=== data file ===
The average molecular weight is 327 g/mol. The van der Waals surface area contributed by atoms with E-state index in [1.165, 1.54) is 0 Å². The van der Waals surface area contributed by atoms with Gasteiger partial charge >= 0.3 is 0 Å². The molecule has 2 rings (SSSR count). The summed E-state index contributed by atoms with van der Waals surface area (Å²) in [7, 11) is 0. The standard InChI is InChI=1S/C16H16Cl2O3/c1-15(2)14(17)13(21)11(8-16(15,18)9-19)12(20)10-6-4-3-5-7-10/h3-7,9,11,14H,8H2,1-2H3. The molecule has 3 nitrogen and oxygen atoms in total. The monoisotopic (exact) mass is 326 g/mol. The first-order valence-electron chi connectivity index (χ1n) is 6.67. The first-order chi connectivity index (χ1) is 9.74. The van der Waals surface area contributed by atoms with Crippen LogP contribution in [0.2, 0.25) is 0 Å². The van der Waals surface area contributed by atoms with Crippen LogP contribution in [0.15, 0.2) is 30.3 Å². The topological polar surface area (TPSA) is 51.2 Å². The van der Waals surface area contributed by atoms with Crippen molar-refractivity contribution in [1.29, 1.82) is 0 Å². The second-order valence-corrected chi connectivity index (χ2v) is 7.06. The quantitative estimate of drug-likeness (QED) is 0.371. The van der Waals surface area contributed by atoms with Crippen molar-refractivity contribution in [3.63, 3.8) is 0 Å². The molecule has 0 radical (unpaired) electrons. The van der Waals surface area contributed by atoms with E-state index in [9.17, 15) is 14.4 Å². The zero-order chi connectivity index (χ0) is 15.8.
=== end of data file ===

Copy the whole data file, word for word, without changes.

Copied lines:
The average molecular weight is 327 g/mol. The van der Waals surface area contributed by atoms with E-state index in [1.165, 1.54) is 0 Å². The van der Waals surface area contributed by atoms with Gasteiger partial charge >= 0.3 is 0 Å². The molecule has 2 rings (SSSR count). The summed E-state index contributed by atoms with van der Waals surface area (Å²) in [7, 11) is 0. The standard InChI is InChI=1S/C16H16Cl2O3/c1-15(2)14(17)13(21)11(8-16(15,18)9-19)12(20)10-6-4-3-5-7-10/h3-7,9,11,14H,8H2,1-2H3. The molecule has 3 nitrogen and oxygen atoms in total. The monoisotopic (exact) mass is 326 g/mol. The first-order valence-electron chi connectivity index (χ1n) is 6.67. The first-order chi connectivity index (χ1) is 9.74. The van der Waals surface area contributed by atoms with Crippen LogP contribution in [0.2, 0.25) is 0 Å². The van der Waals surface area contributed by atoms with Crippen LogP contribution in [0.15, 0.2) is 30.3 Å². The topological polar surface area (TPSA) is 51.2 Å². The van der Waals surface area contributed by atoms with Crippen molar-refractivity contribution in [1.29, 1.82) is 0 Å². The second-order valence-corrected chi connectivity index (χ2v) is 7.06. The quantitative estimate of drug-likeness (QED) is 0.371. The van der Waals surface area contributed by atoms with Crippen molar-refractivity contribution in [3.63, 3.8) is 0 Å². The molecule has 0 radical (unpaired) electrons. The van der Waals surface area contributed by atoms with E-state index in [9.17, 15) is 14.4 Å². The zero-order chi connectivity index (χ0) is 15.8.